So, Labour’s predicted summer of confronting hard truths in dark places is well underway. Things are a bit rough. Indeed, there is nothing to possibly be positive about in the Labour Party, right?
Wrong. Here are a few reasons to be cheerful.
1. A state of mind
Governor Martin O’Malley is the Democratic presidential hopeful you probably won’t have heard of. He has an innovative record of delivery based on harnessing data as Mayor of Baltimore and Governor of Maryland. Initiatives like CitiStat have broken down rigid decision-making hierarchies and facilitated faster action. Discussions about big data can sound wonkish and remote, but alleviating child hunger is not. If it can work in Maryland, it could work in the West of Scotland.
This is just one small example of the type of innovative governance that new technology can allow for, but there are two lessons I take from it.
There is more to governing than being in government at Westminster or Holyrood. There is an emerging momentum to support the idea that power should be decentralised, and examples like this show what can be done with it. Secondly, when Labour is able to get back into power, technological innovation is opening up new avenues for policy to be developed and implemented.
By the next general election, the state is going to be fundamentally smaller. We can bemoan this or, if we try and break away from traditional Fabian thinking about top down Government, we can become enthused about a smarter state pursuing progressive aims in new ways. (A hat tip to this excellent Prospect long read from Anthony Painter on this theme.)
2. Get organised
We should also remember that the Labour Movement has always been about more than seeking elected office.
George Osborne currently surveys the centre ground of British politics from his fortress at HM Treasury. It is important to remember that he didn’t simply move the centre ground, he uprooted and planted himself there as well. As frustrating as it is to see a Conservative Chancellor appropriating and abusing the term ‘living wage’, this angst can disguise the victory it represents. It is an acknowledgement of the deserving claims of the working poor, and recognition, albeit tacit, of the limitations of the free market. He might be the master of the centre ground, but he has ceded ideological territory to get there.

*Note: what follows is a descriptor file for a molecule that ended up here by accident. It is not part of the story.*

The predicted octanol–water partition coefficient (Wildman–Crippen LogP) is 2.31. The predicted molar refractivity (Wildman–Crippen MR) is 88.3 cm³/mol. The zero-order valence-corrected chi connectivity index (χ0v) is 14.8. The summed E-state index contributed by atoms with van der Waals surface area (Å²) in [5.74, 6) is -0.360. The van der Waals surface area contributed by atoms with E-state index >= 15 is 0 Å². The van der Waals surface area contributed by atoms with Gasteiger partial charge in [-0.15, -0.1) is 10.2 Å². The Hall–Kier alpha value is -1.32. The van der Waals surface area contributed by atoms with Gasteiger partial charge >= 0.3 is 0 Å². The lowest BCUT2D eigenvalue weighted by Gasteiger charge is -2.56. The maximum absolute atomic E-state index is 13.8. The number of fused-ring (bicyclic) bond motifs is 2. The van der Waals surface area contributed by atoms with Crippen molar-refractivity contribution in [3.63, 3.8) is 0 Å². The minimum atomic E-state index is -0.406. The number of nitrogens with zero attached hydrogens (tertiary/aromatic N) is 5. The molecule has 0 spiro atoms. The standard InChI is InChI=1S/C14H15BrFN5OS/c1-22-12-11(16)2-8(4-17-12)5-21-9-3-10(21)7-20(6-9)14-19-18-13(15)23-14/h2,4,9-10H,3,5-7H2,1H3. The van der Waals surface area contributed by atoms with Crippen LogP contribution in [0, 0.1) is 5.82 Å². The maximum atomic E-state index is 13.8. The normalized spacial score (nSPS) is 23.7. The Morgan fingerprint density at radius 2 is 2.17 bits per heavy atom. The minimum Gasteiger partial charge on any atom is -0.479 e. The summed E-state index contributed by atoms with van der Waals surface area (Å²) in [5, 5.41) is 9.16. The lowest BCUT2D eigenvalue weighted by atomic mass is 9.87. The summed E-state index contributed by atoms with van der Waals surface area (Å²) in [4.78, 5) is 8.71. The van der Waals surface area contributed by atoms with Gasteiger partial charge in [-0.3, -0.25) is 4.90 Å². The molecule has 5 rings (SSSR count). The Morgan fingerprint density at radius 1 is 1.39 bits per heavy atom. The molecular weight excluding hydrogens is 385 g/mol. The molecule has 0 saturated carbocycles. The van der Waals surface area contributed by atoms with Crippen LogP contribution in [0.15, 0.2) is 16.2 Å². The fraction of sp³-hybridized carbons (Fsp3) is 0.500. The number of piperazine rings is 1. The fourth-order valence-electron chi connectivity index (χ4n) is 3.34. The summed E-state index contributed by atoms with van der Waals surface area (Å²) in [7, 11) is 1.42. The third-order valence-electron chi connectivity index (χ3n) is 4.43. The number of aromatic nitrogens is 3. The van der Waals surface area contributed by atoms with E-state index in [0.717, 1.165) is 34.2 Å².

So, why did this happen? The Labour Party played its part but it is primarily due to the type of campaigning organisations that Stella Creasy writes about brilliantly here. These movements can come in many different forms.
In his hugely encouraging speech yesterday, the Shadow Scottish Secretary, Ian Murray MP, talked about his involvement in the Foundation of Hearts initiative. This saw ordinary supporters come together to raise funds, negotiate with administrators and save their club. This was about more than just one football team. This was an example of the Labour values of co-operation and solidarity in action.
This is not to pretend that being in Government isn’t important; of course it is. But we need to remember that we can do more than pass laws and distribute resources from centralised bureaucracies. Remember Scottish Labour is and always has been part of a movement. So don’t mourn. Organise.
3. Things can only get better
I doubt that that many of the people involved in saving Heart of Midlothian thought they were doing something avowedly Labour, and to some extent that is the point. There are lots of ways to make a difference. Some of these will be done as card carrying party members, some not so much.
People active in political parties can become blinkered and think that the wellbeing of the nation is reflected by the political health of their party. One of the frustrating things about engaged individuals who call themselves ‘progressives’ is that we can wilfully blind ourselves to the progress all around us. Even when the Conservatives are in power there are scientific, technological and social advancements that make huge improvements on the quality of life for people.
One of the failings of the left can be a myopic focus on the injustices of the world. It divorces us from the mind-set of ordinary voters, who most of the time are trying to see the light alongside the dark. We look angry and detached. We should remember that the world gets better.
Still, we should heed the reminder of Martin Luther King that progress is neither “automatic nor inevitable” and of course it doesn’t get better for everyone. Progress is never enjoyed equally by all, that is why electoral politics and the Labour Party still matters. But it is not all that matters. Moral arcs can be bent from playgrounds as well as parliaments.
Successful Labour politics needs to burn brightly with an optimist and forward looking vision. The fuel is there, we just need to remember to look for it. There really are reasons to be cheerful.